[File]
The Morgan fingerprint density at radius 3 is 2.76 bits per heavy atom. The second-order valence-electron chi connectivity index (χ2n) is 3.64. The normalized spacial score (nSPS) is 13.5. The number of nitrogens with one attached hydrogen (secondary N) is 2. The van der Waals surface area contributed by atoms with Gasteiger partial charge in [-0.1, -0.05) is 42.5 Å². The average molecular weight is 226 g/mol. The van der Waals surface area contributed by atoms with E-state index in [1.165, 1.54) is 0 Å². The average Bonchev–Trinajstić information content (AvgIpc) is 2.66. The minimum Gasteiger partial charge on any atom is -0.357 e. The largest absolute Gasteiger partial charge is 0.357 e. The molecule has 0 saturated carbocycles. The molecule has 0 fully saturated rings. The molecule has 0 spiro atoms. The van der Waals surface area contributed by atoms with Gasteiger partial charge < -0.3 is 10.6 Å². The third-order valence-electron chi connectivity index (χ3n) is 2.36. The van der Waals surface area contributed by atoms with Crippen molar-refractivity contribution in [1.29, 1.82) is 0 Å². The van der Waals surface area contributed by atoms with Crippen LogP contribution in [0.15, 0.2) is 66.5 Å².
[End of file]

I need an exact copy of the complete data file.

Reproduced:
The Morgan fingerprint density at radius 3 is 2.76 bits per heavy atom. The second-order valence-electron chi connectivity index (χ2n) is 3.64. The normalized spacial score (nSPS) is 13.5. The number of nitrogens with one attached hydrogen (secondary N) is 2. The van der Waals surface area contributed by atoms with Gasteiger partial charge in [-0.1, -0.05) is 42.5 Å². The average molecular weight is 226 g/mol. The van der Waals surface area contributed by atoms with E-state index in [1.165, 1.54) is 0 Å². The average Bonchev–Trinajstić information content (AvgIpc) is 2.66. The minimum Gasteiger partial charge on any atom is -0.357 e. The largest absolute Gasteiger partial charge is 0.357 e. The molecule has 0 saturated carbocycles. The molecule has 0 fully saturated rings. The molecule has 0 spiro atoms. The van der Waals surface area contributed by atoms with Gasteiger partial charge < -0.3 is 10.6 Å². The third-order valence-electron chi connectivity index (χ3n) is 2.36. The van der Waals surface area contributed by atoms with Crippen molar-refractivity contribution in [1.29, 1.82) is 0 Å². The van der Waals surface area contributed by atoms with Crippen LogP contribution in [0.15, 0.2) is 66.5 Å².